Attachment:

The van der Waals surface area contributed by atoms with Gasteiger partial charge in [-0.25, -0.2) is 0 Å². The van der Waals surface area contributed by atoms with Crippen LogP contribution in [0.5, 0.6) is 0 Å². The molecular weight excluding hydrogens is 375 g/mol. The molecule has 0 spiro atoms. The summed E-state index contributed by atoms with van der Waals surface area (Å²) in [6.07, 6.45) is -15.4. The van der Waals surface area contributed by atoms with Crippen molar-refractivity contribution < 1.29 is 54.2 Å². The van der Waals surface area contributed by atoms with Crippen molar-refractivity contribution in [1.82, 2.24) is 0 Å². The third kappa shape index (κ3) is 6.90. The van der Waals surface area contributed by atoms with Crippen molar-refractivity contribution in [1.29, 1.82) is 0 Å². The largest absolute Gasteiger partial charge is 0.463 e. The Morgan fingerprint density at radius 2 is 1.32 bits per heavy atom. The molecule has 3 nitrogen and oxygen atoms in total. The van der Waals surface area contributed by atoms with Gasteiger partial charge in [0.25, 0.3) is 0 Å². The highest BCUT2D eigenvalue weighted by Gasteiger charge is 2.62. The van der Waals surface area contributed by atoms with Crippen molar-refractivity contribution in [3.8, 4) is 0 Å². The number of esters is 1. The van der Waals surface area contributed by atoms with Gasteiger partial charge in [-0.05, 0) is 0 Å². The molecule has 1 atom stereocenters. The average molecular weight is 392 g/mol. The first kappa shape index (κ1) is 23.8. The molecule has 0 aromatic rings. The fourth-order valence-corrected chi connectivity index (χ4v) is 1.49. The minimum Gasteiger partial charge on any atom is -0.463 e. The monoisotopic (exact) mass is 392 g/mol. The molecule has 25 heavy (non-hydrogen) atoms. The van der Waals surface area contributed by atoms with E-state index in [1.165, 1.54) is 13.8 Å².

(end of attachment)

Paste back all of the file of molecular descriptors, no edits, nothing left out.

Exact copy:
The van der Waals surface area contributed by atoms with Gasteiger partial charge in [-0.25, -0.2) is 0 Å². The van der Waals surface area contributed by atoms with Crippen LogP contribution in [0.5, 0.6) is 0 Å². The molecular weight excluding hydrogens is 375 g/mol. The molecule has 0 spiro atoms. The summed E-state index contributed by atoms with van der Waals surface area (Å²) in [6.07, 6.45) is -15.4. The van der Waals surface area contributed by atoms with Crippen molar-refractivity contribution < 1.29 is 54.2 Å². The van der Waals surface area contributed by atoms with Crippen molar-refractivity contribution in [1.82, 2.24) is 0 Å². The third kappa shape index (κ3) is 6.90. The van der Waals surface area contributed by atoms with Crippen molar-refractivity contribution in [1.29, 1.82) is 0 Å². The largest absolute Gasteiger partial charge is 0.463 e. The Morgan fingerprint density at radius 2 is 1.32 bits per heavy atom. The molecule has 3 nitrogen and oxygen atoms in total. The van der Waals surface area contributed by atoms with Gasteiger partial charge in [0.25, 0.3) is 0 Å². The highest BCUT2D eigenvalue weighted by Gasteiger charge is 2.62. The van der Waals surface area contributed by atoms with Crippen molar-refractivity contribution in [3.8, 4) is 0 Å². The number of esters is 1. The van der Waals surface area contributed by atoms with Gasteiger partial charge in [-0.05, 0) is 0 Å². The molecule has 1 atom stereocenters. The average molecular weight is 392 g/mol. The first kappa shape index (κ1) is 23.8. The molecule has 0 aromatic rings. The fourth-order valence-corrected chi connectivity index (χ4v) is 1.49. The minimum Gasteiger partial charge on any atom is -0.463 e. The monoisotopic (exact) mass is 392 g/mol. The molecule has 25 heavy (non-hydrogen) atoms. The van der Waals surface area contributed by atoms with E-state index in [1.165, 1.54) is 13.8 Å².